I think it's quite clear to even the most casual observer which of us does, and which doesn't, take the time to read and comprehend issues before posting.
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Old 04-24-06, 02:20 PM
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Originally Posted by Pharoh
I know. I find it just as inane though to discuss the merits of the Bush doctrine, particularly in regards to global extremist terrorism, as Mr. Sharansky was, by bringing up China or by failing to mention other forms of pressure being exerted upon nations like Saudi Arabia.

Personally, I thought the response was warranted, especially considering the unnecessary inclusion of China into the discussion about what Mr. Sharansky had written.
That is interesting considering how often the "FDR did it too" defense is brought up when there are serious criticisms of the policies behind Gitmo.
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Old 04-24-06, 02:21 PM
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Originally Posted by wendersfan
The problem here is that were are simultaneously discussing two different things - first the "Bush doctrine", and second, the defense of same by individuals such as Mr. Sharansky (not to mention posters on this forum). I have no problem with the Bush doctrine, as a doctrine. I have some problems with its application, but that's irrelevant to our current topic. My problems instead lie with the ideas that:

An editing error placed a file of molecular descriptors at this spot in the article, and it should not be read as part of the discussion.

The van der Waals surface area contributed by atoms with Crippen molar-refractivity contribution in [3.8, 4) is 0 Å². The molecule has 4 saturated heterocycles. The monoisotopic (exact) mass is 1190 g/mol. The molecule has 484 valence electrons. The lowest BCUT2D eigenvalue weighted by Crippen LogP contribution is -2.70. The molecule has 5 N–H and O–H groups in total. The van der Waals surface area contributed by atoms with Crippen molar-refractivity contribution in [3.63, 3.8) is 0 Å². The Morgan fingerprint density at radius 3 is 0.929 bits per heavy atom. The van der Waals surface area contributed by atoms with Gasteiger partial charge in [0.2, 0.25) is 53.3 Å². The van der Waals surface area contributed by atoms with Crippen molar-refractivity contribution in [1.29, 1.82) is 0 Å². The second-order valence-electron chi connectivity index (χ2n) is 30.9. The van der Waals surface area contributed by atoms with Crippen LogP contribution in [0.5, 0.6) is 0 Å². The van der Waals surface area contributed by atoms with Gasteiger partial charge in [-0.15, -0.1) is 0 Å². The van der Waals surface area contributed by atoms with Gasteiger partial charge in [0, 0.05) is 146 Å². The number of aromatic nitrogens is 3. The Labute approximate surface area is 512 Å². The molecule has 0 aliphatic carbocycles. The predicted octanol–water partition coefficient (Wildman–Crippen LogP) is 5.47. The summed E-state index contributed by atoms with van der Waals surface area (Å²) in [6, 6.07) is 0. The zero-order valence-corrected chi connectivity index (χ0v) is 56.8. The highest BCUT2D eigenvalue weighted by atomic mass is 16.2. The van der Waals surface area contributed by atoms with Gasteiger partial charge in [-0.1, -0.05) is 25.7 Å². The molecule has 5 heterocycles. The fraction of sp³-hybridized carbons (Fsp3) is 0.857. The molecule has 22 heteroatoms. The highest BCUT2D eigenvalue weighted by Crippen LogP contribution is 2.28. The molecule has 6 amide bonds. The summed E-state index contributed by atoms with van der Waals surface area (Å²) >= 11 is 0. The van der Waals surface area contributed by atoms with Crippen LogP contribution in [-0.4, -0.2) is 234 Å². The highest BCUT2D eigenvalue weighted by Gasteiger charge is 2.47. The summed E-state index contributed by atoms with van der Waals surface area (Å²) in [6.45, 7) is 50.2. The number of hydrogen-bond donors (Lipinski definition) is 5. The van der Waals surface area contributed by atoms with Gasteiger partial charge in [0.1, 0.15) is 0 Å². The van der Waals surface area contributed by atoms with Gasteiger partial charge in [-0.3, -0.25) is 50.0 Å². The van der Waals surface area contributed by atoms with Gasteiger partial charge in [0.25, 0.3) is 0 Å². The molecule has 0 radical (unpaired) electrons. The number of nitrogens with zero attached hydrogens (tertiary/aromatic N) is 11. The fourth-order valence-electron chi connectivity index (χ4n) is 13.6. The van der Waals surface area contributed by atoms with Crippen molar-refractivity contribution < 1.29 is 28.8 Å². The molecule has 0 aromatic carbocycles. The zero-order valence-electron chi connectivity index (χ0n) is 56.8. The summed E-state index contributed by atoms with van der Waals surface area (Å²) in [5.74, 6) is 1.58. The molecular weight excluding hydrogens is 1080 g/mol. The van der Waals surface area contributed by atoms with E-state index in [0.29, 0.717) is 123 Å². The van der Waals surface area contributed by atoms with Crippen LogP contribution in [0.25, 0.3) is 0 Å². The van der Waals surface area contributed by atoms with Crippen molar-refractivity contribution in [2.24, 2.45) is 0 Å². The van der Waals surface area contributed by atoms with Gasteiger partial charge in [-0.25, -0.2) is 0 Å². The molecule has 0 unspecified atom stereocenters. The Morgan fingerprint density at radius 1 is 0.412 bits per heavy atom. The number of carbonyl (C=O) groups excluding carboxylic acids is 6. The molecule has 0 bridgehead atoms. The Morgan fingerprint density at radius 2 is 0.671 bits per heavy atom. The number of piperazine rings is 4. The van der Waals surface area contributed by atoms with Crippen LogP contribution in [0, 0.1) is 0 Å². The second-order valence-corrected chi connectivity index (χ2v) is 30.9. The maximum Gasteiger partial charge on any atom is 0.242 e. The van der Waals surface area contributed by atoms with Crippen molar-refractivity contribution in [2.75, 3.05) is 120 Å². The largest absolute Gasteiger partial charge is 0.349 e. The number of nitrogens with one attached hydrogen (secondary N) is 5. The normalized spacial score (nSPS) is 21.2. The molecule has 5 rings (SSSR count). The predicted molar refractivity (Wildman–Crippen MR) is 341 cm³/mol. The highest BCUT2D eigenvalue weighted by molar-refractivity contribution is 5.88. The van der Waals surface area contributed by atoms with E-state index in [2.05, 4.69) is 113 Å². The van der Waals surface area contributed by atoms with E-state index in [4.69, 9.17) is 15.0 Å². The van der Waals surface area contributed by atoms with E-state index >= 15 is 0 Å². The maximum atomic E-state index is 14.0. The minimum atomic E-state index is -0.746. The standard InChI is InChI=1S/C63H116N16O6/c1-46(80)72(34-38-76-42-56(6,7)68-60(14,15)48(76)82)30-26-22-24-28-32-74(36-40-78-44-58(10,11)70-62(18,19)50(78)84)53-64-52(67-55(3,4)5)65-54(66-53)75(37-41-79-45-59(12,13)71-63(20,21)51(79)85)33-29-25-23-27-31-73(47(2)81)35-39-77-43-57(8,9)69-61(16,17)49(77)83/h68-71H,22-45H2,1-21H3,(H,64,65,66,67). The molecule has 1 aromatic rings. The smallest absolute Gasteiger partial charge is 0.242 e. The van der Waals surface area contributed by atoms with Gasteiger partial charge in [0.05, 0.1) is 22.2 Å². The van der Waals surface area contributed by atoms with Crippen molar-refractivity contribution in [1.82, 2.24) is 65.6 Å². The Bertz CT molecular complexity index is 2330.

1. General support for the doctrine precludes criticism of its application. It's that type of mentality that leads to disastrous results from the most noble of beginnings. It's also the sort of mentality that leads itself to messianic, blind fervor on the part of its adherents, leading to the demonization of anyone who dare speak against it.
No disagreement from me. Hell, I find some aspects of the application woeful, even disastrous. I simply want the criticisms to be relevant.


Originally Posted by wendersfan